6. Oldfashioned

    Oldfashioned Senior commenter

    Sounds familiar.

    Current levels of poor behaviour are shocking. As if we don't have enough to do. I have certainly had enough.
     
  7. haharr

    haharr New commenter

    The best thing that can happen is that enough teachers quit to force a real response. The truth of the matter is that school is not set up to be a creche for fantasy world inclusion, and it isn't a theatre of dreams, or a grade factory. It's a place of academic learning, real individual thought and effort, which is boring and difficult, and involves a degree of failure. The curriculum and exam system at present is irrelevant to the aspirations for a majority of students, as it is set up to deliver academic education for "aspiring" individuals - it is in place to filter out the "unable" who won't access "professional" jobs. If schools confronted this truth and were allowed to let students out who had no interest, or exclude those who were acting detrimentally to the learning of others, there would be a response. Society would have to confront these truths. Education would have to change. Mass education would have to be more genuinely inclusive or different ways would have to be found to deal with the large disaffected majority (options: security state, apprenticeships, workhouses, home schooling, home detention). At present we are just deluding ourselves that the status quo is a genuine reflection of the wishes of the majority of the population. Well, make school optional, open the gates, set minimum attainment and behaviour standards (zero disruption of teaching) for all and we'll see who turns back up on monday....
     
  8. mothorchid

    mothorchid Star commenter

    I left because of a weak SLT who didn't tackle behaviour issues and because of bullying from the same SLT members. These things led to me having 6 months off on WRS and an SA. I wonder how many of the people who are leaving the profession are doing so against their wishes. My sense is that the tow things are closely related...
    At some stage, schools may have to close because there aren't enough staff. Do you think that will cause a ripple in the public consciousness?
     
  9. secretsiren

    secretsiren Star commenter

    Weak and incompetent SLT who bully out the more expensive teachers.
    Ever increasing workload but stagnating pay.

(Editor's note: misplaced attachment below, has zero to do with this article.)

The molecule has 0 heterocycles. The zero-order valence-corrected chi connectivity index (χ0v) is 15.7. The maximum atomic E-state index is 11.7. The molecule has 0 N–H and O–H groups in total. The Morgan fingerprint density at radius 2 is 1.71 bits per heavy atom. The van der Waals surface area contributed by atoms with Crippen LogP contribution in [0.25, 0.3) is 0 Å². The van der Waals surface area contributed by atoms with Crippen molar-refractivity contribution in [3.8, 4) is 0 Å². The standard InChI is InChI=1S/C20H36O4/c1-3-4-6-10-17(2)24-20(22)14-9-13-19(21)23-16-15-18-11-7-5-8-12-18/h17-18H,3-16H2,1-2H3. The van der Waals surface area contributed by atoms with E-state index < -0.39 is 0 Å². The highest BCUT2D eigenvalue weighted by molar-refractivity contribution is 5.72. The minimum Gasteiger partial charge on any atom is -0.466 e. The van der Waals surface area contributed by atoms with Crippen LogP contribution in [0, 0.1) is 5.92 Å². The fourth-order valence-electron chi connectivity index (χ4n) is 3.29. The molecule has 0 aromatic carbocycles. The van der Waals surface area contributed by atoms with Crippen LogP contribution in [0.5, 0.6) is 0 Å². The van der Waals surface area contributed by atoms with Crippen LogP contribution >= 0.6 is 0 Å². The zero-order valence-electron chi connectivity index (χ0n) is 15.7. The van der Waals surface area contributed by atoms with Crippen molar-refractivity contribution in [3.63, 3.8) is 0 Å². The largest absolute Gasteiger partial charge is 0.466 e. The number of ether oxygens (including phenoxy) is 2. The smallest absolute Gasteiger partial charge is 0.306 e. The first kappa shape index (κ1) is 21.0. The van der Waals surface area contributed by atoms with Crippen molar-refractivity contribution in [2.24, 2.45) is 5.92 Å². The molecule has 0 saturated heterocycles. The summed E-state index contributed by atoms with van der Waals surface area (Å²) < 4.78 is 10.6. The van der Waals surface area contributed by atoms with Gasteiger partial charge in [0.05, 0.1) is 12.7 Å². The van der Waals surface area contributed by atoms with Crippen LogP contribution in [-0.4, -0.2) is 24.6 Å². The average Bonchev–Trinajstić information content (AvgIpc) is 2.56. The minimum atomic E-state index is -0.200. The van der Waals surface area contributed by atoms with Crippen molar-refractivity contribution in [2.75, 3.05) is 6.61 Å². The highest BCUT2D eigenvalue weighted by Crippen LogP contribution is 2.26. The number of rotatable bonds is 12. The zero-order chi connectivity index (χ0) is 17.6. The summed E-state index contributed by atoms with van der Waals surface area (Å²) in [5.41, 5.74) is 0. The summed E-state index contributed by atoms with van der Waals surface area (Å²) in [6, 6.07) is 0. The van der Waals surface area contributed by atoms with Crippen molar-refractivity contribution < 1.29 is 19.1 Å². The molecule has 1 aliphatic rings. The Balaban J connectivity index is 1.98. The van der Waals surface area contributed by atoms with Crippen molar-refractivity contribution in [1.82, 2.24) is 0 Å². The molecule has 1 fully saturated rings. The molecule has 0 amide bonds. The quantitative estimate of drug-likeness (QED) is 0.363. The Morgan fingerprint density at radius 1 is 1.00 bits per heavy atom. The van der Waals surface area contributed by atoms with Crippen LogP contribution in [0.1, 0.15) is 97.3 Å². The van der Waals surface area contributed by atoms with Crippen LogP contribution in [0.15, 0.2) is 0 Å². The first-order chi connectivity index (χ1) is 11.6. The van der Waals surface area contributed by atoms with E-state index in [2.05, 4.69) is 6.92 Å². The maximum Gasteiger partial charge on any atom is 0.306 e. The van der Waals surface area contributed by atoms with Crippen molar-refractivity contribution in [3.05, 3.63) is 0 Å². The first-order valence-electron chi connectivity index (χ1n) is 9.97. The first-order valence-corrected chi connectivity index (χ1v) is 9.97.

The right wing press who constantly teacher-bash and make us feel exploited and undervalued.
    Students and parents with no sense of personal responsibility and every sense of aggravation at every perceived 'slight'.
    Constant curriculum and exam changes that have to be planned, resourced and explored after your normal day's work. No extra time, training or pay.
    Constant feelings of being undersupported with behaviour, money, resources, too many varied SEND needs and not enough training, expertise or TA time to actually support properly.
    Ofsted.
    Endless and unending pressure every hour of every day but especially with exam classes whether it's Year 6 or Year 13.
    Too much testing, not enough actual teaching and learning.
    Going into teaching to make a difference to children's lives and then realising you're not making a difference because you're so squeezed by the accountability system that you as teacher are solely responsible for that child's progress regardless of their own ability, work ethic, family support, physical or mental health, the other teachers the child has had, the date they moved to the school...

    Yup, no clue why there's a problem.
     
  10. thekillers1

    thekillers1 Lead commenter

    Progress verses attainment targets is the one that drives me nuts.
     
  11. ViolaClef

    ViolaClef Lead commenter

    Absolutely. So much time is spent on assessment - what could be achieved in that time! Some assessment is valid, but in certain schools I think we are experiencing death by assessment at the moment.
     
  12. MrMedia

    MrMedia Star commenter

    The reoccurring themes in that report was top down practice from DfE and SLT.